Discovery obligations in litigation

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Broadly speaking, the process of discovery in litigation is the process by which relevant documents are searched for, identified and provided to the other party.

The first phase of discovery is when a pleading (statement of claim or statement of defence) has been filed. At that time, the party filing the pleading must serve on the other party or parties a list of documents upon which they rely. This initial disclosure will include all documents that are referred to in the pleading or any other significant documents relating to that party’s case.

The second phase of discovery takes place at case management conferences. This second phase is designed to flesh out a broader range of documents that will be relevant to the case. Orders can be made for either standard discovery or tailored discovery at this time.

Standard discovery includes disclosure of all documents which might support, prejudice or disadvantage that party’s case or which might support, prejudice or disadvantage the other party’s case. Tailored discovery is appropriate where more particular discovery is required, say in relation to invoices covering a particular period.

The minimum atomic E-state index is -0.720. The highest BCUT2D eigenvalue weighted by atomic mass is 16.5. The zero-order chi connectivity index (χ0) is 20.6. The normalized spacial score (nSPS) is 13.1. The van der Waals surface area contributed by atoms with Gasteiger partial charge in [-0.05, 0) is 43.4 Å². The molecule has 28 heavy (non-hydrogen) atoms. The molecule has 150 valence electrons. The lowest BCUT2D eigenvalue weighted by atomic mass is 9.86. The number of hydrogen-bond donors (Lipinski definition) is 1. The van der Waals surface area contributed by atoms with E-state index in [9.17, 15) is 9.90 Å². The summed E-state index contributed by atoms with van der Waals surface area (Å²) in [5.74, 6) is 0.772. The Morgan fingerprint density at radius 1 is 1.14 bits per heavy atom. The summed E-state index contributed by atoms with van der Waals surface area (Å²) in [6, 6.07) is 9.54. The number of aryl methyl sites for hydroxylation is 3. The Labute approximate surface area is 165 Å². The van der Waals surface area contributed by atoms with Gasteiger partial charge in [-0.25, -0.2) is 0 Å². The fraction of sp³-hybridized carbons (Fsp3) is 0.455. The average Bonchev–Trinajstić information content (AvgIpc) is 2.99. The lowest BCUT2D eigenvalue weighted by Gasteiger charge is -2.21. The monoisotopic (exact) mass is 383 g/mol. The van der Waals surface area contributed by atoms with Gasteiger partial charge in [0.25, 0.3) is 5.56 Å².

Traditionally, the process of completing discovery obligations tended to be an adversarial one. This has been replaced by a more cooperative and consultative approach that must be taken between counsel. Parties are required to cooperate in order to ensure that there is agreement reached on topics such as what documents should be discovered.

Discovery is an extremely important obligation that parties must comply with. As soon as it is reasonably contemplated that litigation might take place, any prospective parties must take all reasonable steps to preserve and protect any documents that might be likely to be discoverable. This obligation extends to all documents, whether in hard copy or stored electronically. The obligation to discover documentation continues throughout the preceding. Aligned with the discovery obligation is the importance of conducting a proper search for any documents that might be relevant.

This article is not a substitute for legal advice about your own individual situation. Every case can be different so please seek legal advice or contact me direct for advice that applies to you.